A Special Case of Plagiarism


Earlier today Chris blogged about a guy who’s translating Moby-Dick into emoji. Which reminded me of something.

Recently one of our favorite writers, Damion Searls, was pondering a 2007 abridgment of Moby-Dick called Moby-Dick in Half the Time. The New Yorker’s Adam Gopnik had written of the abridgment that it improved the classic, by contemporary standards: it cuts out all “the self-indulgent stuff and present[s] a clean story, inhabited by plausible characters… You think, Nice job—what were the missing bits again? And when you go back to find them you remember why the book isn’t just a thrilling adventure with unforgettable characters but a great book. The subtraction does not turn good work into hackwork; it turns a hysterical, half-mad masterpiece into a sound, sane book. It still has its phallic reach and point, but lacks its flaccid, anxious self-consciousness: it is all Dick and no Moby.”

In the September ’09 Believer, Searls writes of the above passage: “This begs the next question, though: For those of us leading lives too busy to read a 1,000- (or, let’s be fair, 650-) page book, would we rather spend our time on a taut, spare, driving narrative or on all-mad, flaccid hysteria? Does today’s harried reader want Moby or Dick?”

He found out the hard way.

That’s right: Searls compiled a text containing nothing more or less than everything the abridgment cut out. Every punctuation mark, every sentence fragment, every half-mad hysterical rant, in precisely the order it appears in the source.

The resulting text — part fiction, part found poetry, part conceptual art — is entitled ; or The Whale (the semicolon is silent when read aloud), and it has been published as a special issue of the Review of Contemporary Fiction. Eight bucks a copy.

The Quarterly Conversation’s Scott Esposito interviewed Searls last week, and in the course of the interview he asked whether the anonymous editor(s) who created the abridgment were the true author(s) of ; or The Whale. Searls responded:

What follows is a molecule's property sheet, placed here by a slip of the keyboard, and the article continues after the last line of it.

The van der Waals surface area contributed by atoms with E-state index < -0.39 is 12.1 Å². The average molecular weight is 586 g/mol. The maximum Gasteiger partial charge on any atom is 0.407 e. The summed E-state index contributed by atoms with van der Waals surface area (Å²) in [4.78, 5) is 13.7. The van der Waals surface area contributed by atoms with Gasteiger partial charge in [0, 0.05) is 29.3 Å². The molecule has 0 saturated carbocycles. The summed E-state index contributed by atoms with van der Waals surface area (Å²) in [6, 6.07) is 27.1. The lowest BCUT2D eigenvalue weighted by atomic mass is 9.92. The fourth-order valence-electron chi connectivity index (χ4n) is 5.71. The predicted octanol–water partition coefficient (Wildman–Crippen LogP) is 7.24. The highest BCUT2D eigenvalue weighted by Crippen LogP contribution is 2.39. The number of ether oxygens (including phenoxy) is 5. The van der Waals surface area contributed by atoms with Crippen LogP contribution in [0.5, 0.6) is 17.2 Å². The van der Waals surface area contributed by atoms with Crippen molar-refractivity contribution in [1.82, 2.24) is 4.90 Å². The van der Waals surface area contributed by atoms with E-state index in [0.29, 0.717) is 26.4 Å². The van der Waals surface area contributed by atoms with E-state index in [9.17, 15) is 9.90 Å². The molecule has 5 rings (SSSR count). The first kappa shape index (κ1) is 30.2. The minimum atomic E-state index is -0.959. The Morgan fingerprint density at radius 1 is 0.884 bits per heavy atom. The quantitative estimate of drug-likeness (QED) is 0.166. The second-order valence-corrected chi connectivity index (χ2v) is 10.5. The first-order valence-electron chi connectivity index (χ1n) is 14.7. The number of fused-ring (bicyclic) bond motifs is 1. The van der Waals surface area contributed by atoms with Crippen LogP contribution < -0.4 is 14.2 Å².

DS: You know, I’ve wondered about that. Is ; or The Whale plagiarized? Even though it would be a special case of plagiarism, since literally, rigorously, not one word or punctuation mark is that other person’s work. (Of course none of it is either the other person’s or mine, it’s all Melville’s.) If not plagiarized, is it an infringement of intellectual property or something? Maybe that’s why I’ve never gotten in touch with the people at Orion Books—I don’t know how they might feel.

SE: That’s kind of ironic since [the abridger] is anonymous and may very well be a team of editors. How do you feel about it?

DS: I feel fine about not being the true author. That’s how collage or found poetry always works, and it’s not like I’m passing off ; or The Whale under my own name or anything. Even “Edited by” is a bit strong, since I didn’t exactly make any editorial decisions — I’d say “Produced by,” like a record producer.

For me, these reflections bring up another notion: that an abridgment of any text inevitably produces a shadow work, an anti-abridgment, which is equally the work of that same editor’s hand, and all it takes to bring it into the light is a copy of the source text for comparison.

The moment I read Searls’ Believer piece, I went straight to the Dalkey Archive and purchased a copy; when I received it two weeks ago, I began reading from the beginning and have found it weird, atmospheric, and compelling, like watching, in one run, all the deleted scenes included as DVD extras without reference to the actual film. For example, take the opening of Chapter 29:

Enter Ahab; to him, Stubb

and the band on deck sentinelled the slumbers of the band below; and when if a rope was to be hauled upon the forecastle, the sailors flung it not rudely down, as by day, but with some cautiousness dropt it to its place for fear of disturbing their slumbering shipmates; when this sort of steady quietude would begin to prevail, habitually,     to help his crippled way     at times like these,     with heavy, lumber-like pace


of the so suddenly scornful old man

“How he flashed at me!–his eyes like powder-pans!     Anyway there’s something on his mind, as sure as there must be something on a deck when it cracks.     either,     He’s full of riddles;

Once you begin reading this, it’s bizarrely difficult to stop.

Jeremy Hatch is a writer, musician, and professional bookseller leading a cheerful, aimless life in San Francisco. He is the Junior Literary Editor of the Rumpus and has a blog which he updates once in a while. More from this author →